The dog days of summer are here—but we’re thinking about fish! Summertime is a great time of year to relax on the water with friends to enjoy fishing for some of the Bay’s iconic species, like striped bass (rockfish). However, there are some times that fishing for striped bass are better than others.
Summer’s warm water and air temperatures can fuel algae blooms and lead to conditions that significantly stress fish—such as low dissolved oxygen levels in the water. Dissolved oxygen levels in the surface waters around the Bay are edging lower, observed ranging from just over 5 to almost 9 mg/L at NOAA Chesapeake Bay Interpretive Buoy System (CBIBS) stations.
A dead striped bass on a beach in Annapolis, Maryland. Fish die for many reasons, including inability to find appropriate water column habitat where they can survive.
Striped bass require at least 5 mg/L of dissolved oxygen; if “DO” drops below that level, adult rockfish will try to swim to areas that have sufficient DO. This often means squeezing more fish into the waters near the surface that may have higher DO. As fish density in that area increases, so too can disease transmission among fish. Juvenile striped bass reduce their activity and food consumption when faced with low DO, so they don’t grow as quickly as they would in healthy waters.
The NOAA Chesapeake Bay Office field team is tracking conditions throughout the water column at a site near the NOAA CBIBS Gooses Reef buoy this summer. Data in the graph below are from a location southeast of the Gooses Reef buoy in the navigation channel to the Choptank River, south of the Sharps Island Light and west of the Little Choptank River with 105 feet of water depth. Using a “CTD cast,” which observes conductivity, temperature, and pressure (depth) as it is lowered, the team gets data on conditions from the water’s surface to the Bay’s bottom at that location. CBIBS monitor these parameters at about 0.5 meter below the Bay’s surface (and intermittently at the bottom at the Gooses Reef location).
Dissolved oxygen, salinity, and temperature throughout the entire depth of the water column at a point near the NOAA CBIBS Gooses Reef buoy. Data were acquired on three dates in 2019.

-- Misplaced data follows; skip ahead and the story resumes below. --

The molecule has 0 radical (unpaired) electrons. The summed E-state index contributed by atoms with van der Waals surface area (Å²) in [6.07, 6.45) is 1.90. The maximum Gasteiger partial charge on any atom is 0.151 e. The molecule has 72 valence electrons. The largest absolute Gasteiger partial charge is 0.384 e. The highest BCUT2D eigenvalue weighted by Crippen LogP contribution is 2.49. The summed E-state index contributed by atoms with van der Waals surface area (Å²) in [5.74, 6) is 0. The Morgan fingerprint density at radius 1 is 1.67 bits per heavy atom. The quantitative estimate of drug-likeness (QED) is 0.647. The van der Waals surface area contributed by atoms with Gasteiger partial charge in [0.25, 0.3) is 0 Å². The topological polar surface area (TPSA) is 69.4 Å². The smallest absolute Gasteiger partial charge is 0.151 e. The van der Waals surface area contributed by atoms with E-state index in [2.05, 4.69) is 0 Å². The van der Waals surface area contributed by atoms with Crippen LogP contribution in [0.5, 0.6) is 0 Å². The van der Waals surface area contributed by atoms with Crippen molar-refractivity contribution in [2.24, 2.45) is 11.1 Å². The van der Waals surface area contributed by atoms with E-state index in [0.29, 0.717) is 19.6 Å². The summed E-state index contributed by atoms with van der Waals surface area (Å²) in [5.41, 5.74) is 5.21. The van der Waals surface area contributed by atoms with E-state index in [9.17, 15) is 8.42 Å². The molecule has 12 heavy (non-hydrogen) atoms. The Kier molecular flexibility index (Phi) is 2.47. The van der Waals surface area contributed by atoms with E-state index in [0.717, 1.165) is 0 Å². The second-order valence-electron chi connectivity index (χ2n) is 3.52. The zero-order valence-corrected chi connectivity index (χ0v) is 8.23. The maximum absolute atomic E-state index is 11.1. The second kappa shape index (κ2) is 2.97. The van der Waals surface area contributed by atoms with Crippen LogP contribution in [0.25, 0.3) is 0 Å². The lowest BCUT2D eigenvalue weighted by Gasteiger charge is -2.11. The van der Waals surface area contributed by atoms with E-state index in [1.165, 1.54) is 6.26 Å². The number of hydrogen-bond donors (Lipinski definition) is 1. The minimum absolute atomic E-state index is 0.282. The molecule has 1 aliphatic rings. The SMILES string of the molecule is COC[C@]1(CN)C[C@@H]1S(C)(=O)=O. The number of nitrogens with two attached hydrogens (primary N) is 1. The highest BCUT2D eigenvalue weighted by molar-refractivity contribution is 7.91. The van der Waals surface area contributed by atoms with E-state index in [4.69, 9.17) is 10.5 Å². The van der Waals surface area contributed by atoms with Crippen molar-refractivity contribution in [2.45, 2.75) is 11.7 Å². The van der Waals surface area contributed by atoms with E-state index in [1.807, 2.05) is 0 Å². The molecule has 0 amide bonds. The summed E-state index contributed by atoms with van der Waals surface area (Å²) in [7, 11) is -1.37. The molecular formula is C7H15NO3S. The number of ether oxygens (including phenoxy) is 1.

The graphs show how dramatically conditions can change from surface to bottom waters, and how they can differ from month to month. In the dissolved oxygen graph, two notable DO levels are noted: 5 mg/L (striped bass require at least this amount of DO) and 2 mg/L (water below this level is considered “hypoxic”—and cannot support most aquatic organisms). The graph shows that a significant amount of the water column is incapable of supporting fish, crabs, and other Bay life due to a lack of DO.
Interestingly, at the end of May 2019, DO dropped to 5 mg/L at roughly 5 meters (roughly 16.5 feet) of water depth—but at about 10 meters (33.75 feet) in mid-July. This runs counter to what one might expect—that summer conditions would result in lower DO readings. But this location started out the summer with unusually low salinity (second column graph) resulting from high rainfall last year and early this year. Having low salinity water near the surface made it difficult for the water to mix up and down the water column. As 2019 has progressed, things have gotten a bit drier around the Chesapeake, leading to salinity levels approaching normal. That enables mixing of the water, and means more oxygen flowing into the Bay at lower levels from the ocean. So while there is still a high hypoxic volume, it has improved slightly since May.
An added challenge—the waters near the surface, which likely have higher DO, are often warmer than waters further down in the water column, which have less DO. So while they swim further up in the water to find DO, fish may encounter water warmer than they can handle, creating a habitat “squeeze” where appropriate water is hard to find, as striped bass avoid water above 84 degrees F.
Water temperatures near the surface, here observed at the CBIBS Annapolis buoy, often hit close to 90 degrees in the peak of summer.
Many anglers practice catch-and-release fishing for rockfish as well as other species, intended to provide a challenge but then return the fish to the water. However, if not done properly and under the right conditions, fish that are caught and then released may still die. Mortality from catch-and-release fishing is a significant concern for the health of the Bay’s striped bass population. According to the latest stock assessment, 9% of live releases of striped bass result in mortality—likely higher in the heat of summer. This is of particular concern right now as the Atlantic States Marine Fisheries Commission recently declared that striped bass are overfished.
In the mid-Chesapeake Bay, water temperatures are approaching 90 degrees F, so the fish are already significantly stressed. Add in being yanked from the water and handled by humans, and it’s a big challenge for fish. So what’s an angler to do? To heighten awareness of the challenges fish face—and to give fishermen more information on how to fish responsibly—the Maryland Department of Natural Resources recently launched a Striped Bass Fishing Advisory Forecast. Color-coded forecasts (green, yellow, red like a stoplight) indicate forecast conditions and guide anglers on whether it is appropriate to target striped bass. This new information does not change any regulations; it is simply more information that anglers can use to reduce dead discards. It’s a great resource for anglers who want to ensure a healthy future for some of our favorite fish.
Striped bass are an iconic species in the Chesapeake—taking care to know conditions around and in the Bay and tracking forecasts and advice from experts can help our treasured rockfish.